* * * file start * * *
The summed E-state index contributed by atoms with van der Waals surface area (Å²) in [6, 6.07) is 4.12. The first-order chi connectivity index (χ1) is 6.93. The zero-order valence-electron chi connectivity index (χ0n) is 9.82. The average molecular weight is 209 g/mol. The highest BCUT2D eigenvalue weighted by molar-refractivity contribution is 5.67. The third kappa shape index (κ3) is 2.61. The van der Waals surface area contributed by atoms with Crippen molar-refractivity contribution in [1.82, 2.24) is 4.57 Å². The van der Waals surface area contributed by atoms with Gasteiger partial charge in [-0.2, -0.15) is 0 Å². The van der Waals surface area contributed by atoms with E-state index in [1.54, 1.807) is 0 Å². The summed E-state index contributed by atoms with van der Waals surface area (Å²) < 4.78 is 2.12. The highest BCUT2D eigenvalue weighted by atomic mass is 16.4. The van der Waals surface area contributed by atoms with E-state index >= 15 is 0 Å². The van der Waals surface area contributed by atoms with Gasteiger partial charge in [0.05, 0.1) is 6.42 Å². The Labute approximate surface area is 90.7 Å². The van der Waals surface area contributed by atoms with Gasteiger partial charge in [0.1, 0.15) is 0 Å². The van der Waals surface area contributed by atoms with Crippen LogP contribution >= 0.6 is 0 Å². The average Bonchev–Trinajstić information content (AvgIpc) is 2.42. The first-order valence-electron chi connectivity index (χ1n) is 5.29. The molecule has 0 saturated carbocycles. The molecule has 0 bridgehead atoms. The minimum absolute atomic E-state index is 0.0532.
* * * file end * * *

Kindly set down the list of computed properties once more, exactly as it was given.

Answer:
The summed E-state index contributed by atoms with van der Waals surface area (Å²) in [6, 6.07) is 4.12. The first-order chi connectivity index (χ1) is 6.93. The zero-order valence-electron chi connectivity index (χ0n) is 9.82. The average molecular weight is 209 g/mol. The highest BCUT2D eigenvalue weighted by molar-refractivity contribution is 5.67. The third kappa shape index (κ3) is 2.61. The van der Waals surface area contributed by atoms with Crippen molar-refractivity contribution in [1.82, 2.24) is 4.57 Å². The van der Waals surface area contributed by atoms with Gasteiger partial charge in [-0.2, -0.15) is 0 Å². The van der Waals surface area contributed by atoms with E-state index in [1.54, 1.807) is 0 Å². The summed E-state index contributed by atoms with van der Waals surface area (Å²) < 4.78 is 2.12. The highest BCUT2D eigenvalue weighted by atomic mass is 16.4. The van der Waals surface area contributed by atoms with E-state index >= 15 is 0 Å². The van der Waals surface area contributed by atoms with Gasteiger partial charge in [0.05, 0.1) is 6.42 Å². The Labute approximate surface area is 90.7 Å². The van der Waals surface area contributed by atoms with Gasteiger partial charge in [0.1, 0.15) is 0 Å². The van der Waals surface area contributed by atoms with Crippen LogP contribution >= 0.6 is 0 Å². The average Bonchev–Trinajstić information content (AvgIpc) is 2.42. The first-order valence-electron chi connectivity index (χ1n) is 5.29. The molecule has 0 saturated carbocycles. The molecule has 0 bridgehead atoms. The minimum absolute atomic E-state index is 0.0532.